Many robberies happening without guns

Published 9:11 am Thursday, May 23, 2024

By Bonnie Brown



A few nights ago, when I went into the bedroom to get ready for bed, I turned on the TV in there to listen to whatever program was on.  However, the screen said I needed to do a “member login.”  Whatever happened to merely clicking on the TV set and selecting the channel number?  

I asked for help from my human remote control, aka Tom, my husband.  He immediately set about providing the member login information, but it was not accepting the code.  Finally, he managed to connect, and we were set to watch the weather forecast and catch some of Jimmy Kimmel’s monologue.

The next afternoon, we turned on the TV set in the sunroom but were unable to find CBS on the screen.  Time to get some help and contact customer service.  We labored through the link provided on the screen.  We were told a technician would aid us with the problem.  

The technician seemed very competent and told us that our YouTube TV account had been compromised and there were several significant charges which necessitated his transferring our call to security.  We were connected with a gentleman who identified himself as “Peter Collins.”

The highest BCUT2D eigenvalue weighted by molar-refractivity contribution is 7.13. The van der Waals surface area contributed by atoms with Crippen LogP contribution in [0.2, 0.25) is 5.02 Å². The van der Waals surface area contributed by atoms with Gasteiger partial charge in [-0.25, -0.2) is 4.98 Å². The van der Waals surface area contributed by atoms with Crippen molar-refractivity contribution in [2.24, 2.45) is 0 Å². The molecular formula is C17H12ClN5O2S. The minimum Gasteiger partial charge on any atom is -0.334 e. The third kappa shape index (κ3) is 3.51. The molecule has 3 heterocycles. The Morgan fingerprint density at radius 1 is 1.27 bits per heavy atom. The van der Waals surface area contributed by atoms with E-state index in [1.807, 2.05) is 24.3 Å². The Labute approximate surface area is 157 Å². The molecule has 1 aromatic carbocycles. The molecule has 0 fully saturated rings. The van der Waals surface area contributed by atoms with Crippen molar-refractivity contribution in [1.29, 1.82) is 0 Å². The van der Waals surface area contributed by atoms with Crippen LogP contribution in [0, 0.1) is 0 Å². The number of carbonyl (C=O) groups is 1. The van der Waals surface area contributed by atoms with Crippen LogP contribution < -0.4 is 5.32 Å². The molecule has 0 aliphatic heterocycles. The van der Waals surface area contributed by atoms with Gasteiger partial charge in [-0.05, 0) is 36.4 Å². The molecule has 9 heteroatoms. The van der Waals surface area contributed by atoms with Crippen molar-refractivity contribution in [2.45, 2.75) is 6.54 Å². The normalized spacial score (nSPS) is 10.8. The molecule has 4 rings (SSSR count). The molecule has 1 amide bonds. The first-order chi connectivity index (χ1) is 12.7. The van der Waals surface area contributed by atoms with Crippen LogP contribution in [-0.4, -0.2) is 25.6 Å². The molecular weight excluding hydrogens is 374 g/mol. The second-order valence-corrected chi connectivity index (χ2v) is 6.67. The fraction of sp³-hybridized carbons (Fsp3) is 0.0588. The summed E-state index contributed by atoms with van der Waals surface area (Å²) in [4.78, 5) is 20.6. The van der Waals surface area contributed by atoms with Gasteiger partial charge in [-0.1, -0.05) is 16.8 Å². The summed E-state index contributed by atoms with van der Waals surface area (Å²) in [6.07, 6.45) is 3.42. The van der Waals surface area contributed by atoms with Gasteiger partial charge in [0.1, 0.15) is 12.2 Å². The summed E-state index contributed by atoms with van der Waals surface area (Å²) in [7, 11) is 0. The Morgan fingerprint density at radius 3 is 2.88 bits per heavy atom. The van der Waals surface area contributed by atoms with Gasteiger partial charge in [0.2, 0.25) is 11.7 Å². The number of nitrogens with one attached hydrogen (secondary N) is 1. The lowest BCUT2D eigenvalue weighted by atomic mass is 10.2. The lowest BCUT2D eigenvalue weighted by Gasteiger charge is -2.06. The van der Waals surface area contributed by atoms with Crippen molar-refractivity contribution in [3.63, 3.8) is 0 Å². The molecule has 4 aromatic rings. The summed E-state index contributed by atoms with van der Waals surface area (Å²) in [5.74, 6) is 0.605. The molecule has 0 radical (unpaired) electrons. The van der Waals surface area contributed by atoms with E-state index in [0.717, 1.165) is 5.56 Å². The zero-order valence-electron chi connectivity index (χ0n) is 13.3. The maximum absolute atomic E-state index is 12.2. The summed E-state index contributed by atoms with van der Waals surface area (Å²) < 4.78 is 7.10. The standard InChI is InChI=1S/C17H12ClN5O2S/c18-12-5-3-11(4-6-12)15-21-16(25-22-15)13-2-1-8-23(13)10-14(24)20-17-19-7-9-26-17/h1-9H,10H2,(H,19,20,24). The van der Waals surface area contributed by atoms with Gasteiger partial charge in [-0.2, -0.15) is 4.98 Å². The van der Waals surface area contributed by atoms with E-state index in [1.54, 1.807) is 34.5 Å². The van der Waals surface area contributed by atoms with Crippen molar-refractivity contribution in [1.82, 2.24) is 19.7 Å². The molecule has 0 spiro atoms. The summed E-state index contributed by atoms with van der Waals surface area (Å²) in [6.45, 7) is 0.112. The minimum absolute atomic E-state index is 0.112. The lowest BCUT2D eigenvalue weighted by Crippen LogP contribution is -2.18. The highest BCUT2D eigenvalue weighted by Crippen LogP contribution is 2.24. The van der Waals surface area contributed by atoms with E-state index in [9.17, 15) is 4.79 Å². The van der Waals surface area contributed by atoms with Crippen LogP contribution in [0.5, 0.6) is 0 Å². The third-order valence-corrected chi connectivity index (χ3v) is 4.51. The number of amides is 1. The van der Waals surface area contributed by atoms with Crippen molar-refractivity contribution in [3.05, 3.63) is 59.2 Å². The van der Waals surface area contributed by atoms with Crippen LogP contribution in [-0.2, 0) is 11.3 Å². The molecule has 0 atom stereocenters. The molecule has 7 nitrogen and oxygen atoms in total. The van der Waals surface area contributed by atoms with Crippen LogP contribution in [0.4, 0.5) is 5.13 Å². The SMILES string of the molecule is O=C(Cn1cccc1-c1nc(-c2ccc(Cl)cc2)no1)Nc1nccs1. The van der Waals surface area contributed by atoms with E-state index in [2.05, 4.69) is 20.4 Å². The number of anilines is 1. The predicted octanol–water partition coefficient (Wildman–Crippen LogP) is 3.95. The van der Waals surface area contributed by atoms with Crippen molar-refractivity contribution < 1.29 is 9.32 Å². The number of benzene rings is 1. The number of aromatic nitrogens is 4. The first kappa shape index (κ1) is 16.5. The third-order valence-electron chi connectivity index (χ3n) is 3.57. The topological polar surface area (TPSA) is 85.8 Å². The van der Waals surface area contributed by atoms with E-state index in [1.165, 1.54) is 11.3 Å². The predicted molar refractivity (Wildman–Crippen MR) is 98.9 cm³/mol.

Tom asked where he was located and what his title was.  He sounded qualified to help us and set about asking us to review our accounts to see if there had been any unusual activity.  Tom did look through our accounts and apps but didn’t see anything out of the ordinary.  

“Mr. Collins” confirmed through his information that there were pending international charges to our account amounting to more than $4,000. After more conversation, he advised us that someone had established a cryptocurrency account in the amount of $12,000 in Tom’s name at a location on Jackson Avenue.  

He told us that in order to “retrieve” the account in Tom’s name we would need to take $12,000 from our account and go to the location where the cryptocurrency account had been established and he would talk us through the transaction.  

Needless to say, we ended the call immediately and notified the Sheriff’s Office and contacted our bank.  Clearly, we were the target of a scam.  Thankfully, the bells went off in time to avoid the misery of being swindled.  

So, you think this is the end of the story?  Well, not quite.  Tom successfully deleted and reinstalled the YouTube app on our television sets.  That seemed to fix the problem of the difficulty of logging on to our TV provider.  

However, when he wanted to watch the Ole Miss baseball game, he discovered that he needed to log onto ESPN even though he’s had an account for quite a while.  When he entered the code provided on the screen, he was redirected to call a number for assistance.  When he called the number, the customer service representative answered and immediately asked for his credit card information.  End of that conversation.  

We can only conclude that the websites we accessed were fake, or we were redirected to a different link even though we consider ourselves to be very cautious when online.  So, check your bank accounts for fraud, check your credit reports, and remember how important it is to have strong passwords.  

There’re a lot of evil people out there who don’t need a gun to rob you.  Be aware!